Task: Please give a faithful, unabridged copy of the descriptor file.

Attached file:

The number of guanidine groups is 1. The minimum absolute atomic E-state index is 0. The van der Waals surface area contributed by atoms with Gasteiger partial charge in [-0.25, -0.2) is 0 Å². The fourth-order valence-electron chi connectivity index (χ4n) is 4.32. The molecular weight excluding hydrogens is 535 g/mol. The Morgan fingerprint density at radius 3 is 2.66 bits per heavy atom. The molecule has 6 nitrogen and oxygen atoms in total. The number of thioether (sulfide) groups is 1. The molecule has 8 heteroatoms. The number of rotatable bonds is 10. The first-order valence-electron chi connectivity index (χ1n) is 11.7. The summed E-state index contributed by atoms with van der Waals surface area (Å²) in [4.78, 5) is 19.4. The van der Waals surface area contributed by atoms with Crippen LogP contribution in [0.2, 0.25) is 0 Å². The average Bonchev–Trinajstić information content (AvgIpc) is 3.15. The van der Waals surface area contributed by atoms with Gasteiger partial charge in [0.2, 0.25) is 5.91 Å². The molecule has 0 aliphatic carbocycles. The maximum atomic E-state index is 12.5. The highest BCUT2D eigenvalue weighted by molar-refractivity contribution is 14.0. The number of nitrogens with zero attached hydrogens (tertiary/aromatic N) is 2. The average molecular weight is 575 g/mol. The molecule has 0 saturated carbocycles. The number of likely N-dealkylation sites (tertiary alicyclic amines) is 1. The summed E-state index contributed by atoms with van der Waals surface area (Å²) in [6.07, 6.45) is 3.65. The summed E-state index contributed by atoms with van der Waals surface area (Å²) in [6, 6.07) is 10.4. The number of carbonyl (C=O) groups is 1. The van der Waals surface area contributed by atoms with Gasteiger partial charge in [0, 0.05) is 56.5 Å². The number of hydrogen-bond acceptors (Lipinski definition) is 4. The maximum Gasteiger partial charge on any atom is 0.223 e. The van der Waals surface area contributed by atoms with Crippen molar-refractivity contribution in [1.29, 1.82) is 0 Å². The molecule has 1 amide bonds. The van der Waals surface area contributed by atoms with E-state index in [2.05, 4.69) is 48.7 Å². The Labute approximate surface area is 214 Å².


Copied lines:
The number of guanidine groups is 1. The minimum absolute atomic E-state index is 0. The van der Waals surface area contributed by atoms with Gasteiger partial charge in [-0.25, -0.2) is 0 Å². The fourth-order valence-electron chi connectivity index (χ4n) is 4.32. The molecular weight excluding hydrogens is 535 g/mol. The Morgan fingerprint density at radius 3 is 2.66 bits per heavy atom. The molecule has 6 nitrogen and oxygen atoms in total. The number of thioether (sulfide) groups is 1. The molecule has 8 heteroatoms. The number of rotatable bonds is 10. The first-order valence-electron chi connectivity index (χ1n) is 11.7. The summed E-state index contributed by atoms with van der Waals surface area (Å²) in [4.78, 5) is 19.4. The van der Waals surface area contributed by atoms with Crippen LogP contribution in [0.2, 0.25) is 0 Å². The average Bonchev–Trinajstić information content (AvgIpc) is 3.15. The van der Waals surface area contributed by atoms with Gasteiger partial charge in [0.2, 0.25) is 5.91 Å². The molecule has 0 aliphatic carbocycles. The maximum atomic E-state index is 12.5. The highest BCUT2D eigenvalue weighted by molar-refractivity contribution is 14.0. The number of nitrogens with zero attached hydrogens (tertiary/aromatic N) is 2. The average molecular weight is 575 g/mol. The molecule has 0 saturated carbocycles. The number of likely N-dealkylation sites (tertiary alicyclic amines) is 1. The summed E-state index contributed by atoms with van der Waals surface area (Å²) in [6.07, 6.45) is 3.65. The summed E-state index contributed by atoms with van der Waals surface area (Å²) in [6, 6.07) is 10.4. The number of carbonyl (C=O) groups is 1. The van der Waals surface area contributed by atoms with Gasteiger partial charge in [0, 0.05) is 56.5 Å². The number of hydrogen-bond acceptors (Lipinski definition) is 4. The maximum Gasteiger partial charge on any atom is 0.223 e. The van der Waals surface area contributed by atoms with Crippen molar-refractivity contribution in [1.29, 1.82) is 0 Å². The molecule has 1 amide bonds. The van der Waals surface area contributed by atoms with E-state index in [2.05, 4.69) is 48.7 Å². The Labute approximate surface area is 214 Å².